Created in collaboration with our mates at Levi’s
When Abbe May began writing her new album, Fruit, Australia was a different place. That was five years ago, when marriage equality was still a pipe dream and May’s sexuality wasn’t a topic she wanted to sing about. A lot can happen in half a decade. With Fruit finally released this February, May announced herself to the world as a gay woman – and created a killer album in the process. (Oh, and Australia got marriage equality, too. Finally.)
May is one of the subjects of I AM…, a series of short films produced by Levi’s that celebrates the diversity of Australia’s LGBTQI+ community. We caught up with May to ask her about the film, the album, and why being herself can be a struggle.
Fruit has been described as your ‘coming out’ album. Did you make a deliberate decision to be more upfront about your sexuality? I did. While I was working on the album, my girlfriend at the time was having problems with her family, who were vocal supporters of the No campaign. I have an amazingly supportive family, but it upset me that people were dealing with this assault on their rights as human beings. I thought, maybe I need to make it clear that I’m gay, so I can be visible, and be a support for people who don’t have the support I have.
Were you always comfortable being yourself? Being comfortable in your skin isn’t easy when it’s always shedding. There have been times in the past when I thought I was really cool with myself, but then life throws something at you that changes who you are. You need to find a core within yourself, but sometimes your core shifts. Being cool with that is one of life’s struggles.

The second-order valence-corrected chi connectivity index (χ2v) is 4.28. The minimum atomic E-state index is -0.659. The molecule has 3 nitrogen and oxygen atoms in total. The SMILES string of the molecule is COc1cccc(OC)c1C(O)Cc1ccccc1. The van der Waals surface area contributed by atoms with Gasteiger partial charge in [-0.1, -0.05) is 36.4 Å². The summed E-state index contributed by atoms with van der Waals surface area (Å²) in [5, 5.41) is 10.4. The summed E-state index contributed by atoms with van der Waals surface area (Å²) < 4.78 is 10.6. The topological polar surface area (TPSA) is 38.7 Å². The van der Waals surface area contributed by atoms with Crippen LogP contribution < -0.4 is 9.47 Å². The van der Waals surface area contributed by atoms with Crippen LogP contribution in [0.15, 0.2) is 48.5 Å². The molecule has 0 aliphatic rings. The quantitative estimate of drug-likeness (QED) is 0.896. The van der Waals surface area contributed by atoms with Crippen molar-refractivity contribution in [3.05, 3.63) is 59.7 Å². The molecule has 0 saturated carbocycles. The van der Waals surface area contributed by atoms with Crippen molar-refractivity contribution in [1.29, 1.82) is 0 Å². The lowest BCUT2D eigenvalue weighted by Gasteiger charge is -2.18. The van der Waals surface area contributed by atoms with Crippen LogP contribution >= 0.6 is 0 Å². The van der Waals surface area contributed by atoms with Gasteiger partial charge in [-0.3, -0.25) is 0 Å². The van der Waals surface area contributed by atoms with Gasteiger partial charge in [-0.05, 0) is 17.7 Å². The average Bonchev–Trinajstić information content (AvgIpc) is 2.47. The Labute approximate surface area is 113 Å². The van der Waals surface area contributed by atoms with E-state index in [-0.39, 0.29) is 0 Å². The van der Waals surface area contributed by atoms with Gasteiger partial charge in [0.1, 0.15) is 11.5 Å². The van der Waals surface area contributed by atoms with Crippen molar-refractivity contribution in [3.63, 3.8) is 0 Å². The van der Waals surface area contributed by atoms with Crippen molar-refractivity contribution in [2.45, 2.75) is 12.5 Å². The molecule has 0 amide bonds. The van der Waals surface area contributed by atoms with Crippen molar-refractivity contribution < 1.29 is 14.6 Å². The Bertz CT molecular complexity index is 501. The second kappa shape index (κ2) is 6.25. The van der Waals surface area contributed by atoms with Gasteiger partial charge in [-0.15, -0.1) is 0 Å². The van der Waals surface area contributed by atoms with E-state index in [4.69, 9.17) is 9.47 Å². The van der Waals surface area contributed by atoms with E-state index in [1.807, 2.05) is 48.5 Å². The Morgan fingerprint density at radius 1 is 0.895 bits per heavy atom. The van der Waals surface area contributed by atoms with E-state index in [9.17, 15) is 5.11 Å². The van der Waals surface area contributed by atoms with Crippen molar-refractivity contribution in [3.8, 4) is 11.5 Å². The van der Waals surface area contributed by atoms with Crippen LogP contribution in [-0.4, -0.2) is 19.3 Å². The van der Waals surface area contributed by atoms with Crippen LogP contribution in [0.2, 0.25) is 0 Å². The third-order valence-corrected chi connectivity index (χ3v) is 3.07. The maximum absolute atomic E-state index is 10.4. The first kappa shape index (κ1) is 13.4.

How have you shed your skin recently? For years my life was about sex and rock ‘n’ roll, and I was very self-centred. Then in 2013 I had a seizure. It was horrific at the time, but it was also one of the best things that have happened to me. Having a nervous system breakdown showed me I couldn’t keep living with that level of stress. Now I’m much more realistic about how much I can do, and my focus is centred on my family. It took a while to get used to this newer version of myself, but it was an important lesson. You have to look after yourself; you are your own responsibility.
What does strength mean to you? In a funny way, it means opening yourself up to your own vulnerabilities, and being open to attack. Being strong means revealing your weaknesses and carrying on regardless. That’s what I wanted to do with Fruit; show myself in a very public way.
In your Levi’s video, you talk about wanting sexuality to be boring. What do you mean by that? Coming out was really difficult for me. I fell in love with a woman when I was 24. It was a beautiful time, but it was also really scary going home to tell my parents. Later, my mum and I laughed about how strange it is that you even have to come out; my brother never had to come home and say, “I’m straight”. When the day comes that being a member of the LGBTQI+ community isn’t interesting, that will be bloody amazing. There are so many things about me that are more interesting than the fact I’m a lesbian.
Do you have any advice for people struggling to feel good about themselves? It’s really important to be around people who don’t make you feel bad, so if you’re surrounded by negativity – even if it’s your family – get out, if you have the choice. You will find a community, and it will get better.